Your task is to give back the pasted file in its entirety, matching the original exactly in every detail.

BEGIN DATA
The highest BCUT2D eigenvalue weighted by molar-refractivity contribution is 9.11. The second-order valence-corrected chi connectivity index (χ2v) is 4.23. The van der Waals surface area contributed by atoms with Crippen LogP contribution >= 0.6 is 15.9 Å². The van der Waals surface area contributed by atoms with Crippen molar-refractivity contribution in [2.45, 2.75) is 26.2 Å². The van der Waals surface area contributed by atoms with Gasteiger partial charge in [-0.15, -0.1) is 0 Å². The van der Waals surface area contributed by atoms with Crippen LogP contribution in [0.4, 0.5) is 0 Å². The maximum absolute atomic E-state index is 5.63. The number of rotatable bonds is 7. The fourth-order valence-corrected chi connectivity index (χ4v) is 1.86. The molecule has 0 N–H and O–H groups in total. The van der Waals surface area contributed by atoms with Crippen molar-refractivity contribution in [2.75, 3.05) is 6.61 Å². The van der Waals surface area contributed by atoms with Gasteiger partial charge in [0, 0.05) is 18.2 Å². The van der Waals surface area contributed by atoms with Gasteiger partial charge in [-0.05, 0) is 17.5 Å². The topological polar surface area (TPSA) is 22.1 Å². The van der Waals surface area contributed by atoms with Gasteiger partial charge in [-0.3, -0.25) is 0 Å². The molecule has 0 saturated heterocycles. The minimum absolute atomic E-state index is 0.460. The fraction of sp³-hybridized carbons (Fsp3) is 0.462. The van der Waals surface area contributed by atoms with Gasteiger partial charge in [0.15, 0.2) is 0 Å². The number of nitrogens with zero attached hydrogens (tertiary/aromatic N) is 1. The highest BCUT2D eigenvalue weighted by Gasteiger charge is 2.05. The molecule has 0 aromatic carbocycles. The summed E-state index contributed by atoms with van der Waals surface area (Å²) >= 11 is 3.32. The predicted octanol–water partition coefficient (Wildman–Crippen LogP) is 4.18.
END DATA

The highest BCUT2D eigenvalue weighted by molar-refractivity contribution is 9.11. The second-order valence-corrected chi connectivity index (χ2v) is 4.23. The van der Waals surface area contributed by atoms with Crippen LogP contribution >= 0.6 is 15.9 Å². The van der Waals surface area contributed by atoms with Crippen molar-refractivity contribution in [2.45, 2.75) is 26.2 Å². The van der Waals surface area contributed by atoms with Gasteiger partial charge in [-0.15, -0.1) is 0 Å². The van der Waals surface area contributed by atoms with Crippen LogP contribution in [0.4, 0.5) is 0 Å². The maximum absolute atomic E-state index is 5.63. The number of rotatable bonds is 7. The fourth-order valence-corrected chi connectivity index (χ4v) is 1.86. The molecule has 0 N–H and O–H groups in total. The van der Waals surface area contributed by atoms with Crippen molar-refractivity contribution in [2.75, 3.05) is 6.61 Å². The van der Waals surface area contributed by atoms with Gasteiger partial charge in [0, 0.05) is 18.2 Å². The van der Waals surface area contributed by atoms with Gasteiger partial charge in [-0.05, 0) is 17.5 Å². The topological polar surface area (TPSA) is 22.1 Å². The van der Waals surface area contributed by atoms with Gasteiger partial charge in [-0.3, -0.25) is 0 Å². The molecule has 0 saturated heterocycles. The minimum absolute atomic E-state index is 0.460. The fraction of sp³-hybridized carbons (Fsp3) is 0.462. The van der Waals surface area contributed by atoms with Gasteiger partial charge in [0.15, 0.2) is 0 Å². The number of nitrogens with zero attached hydrogens (tertiary/aromatic N) is 1. The highest BCUT2D eigenvalue weighted by Gasteiger charge is 2.05. The molecule has 0 aromatic carbocycles. The summed E-state index contributed by atoms with van der Waals surface area (Å²) >= 11 is 3.32. The predicted octanol–water partition coefficient (Wildman–Crippen LogP) is 4.18.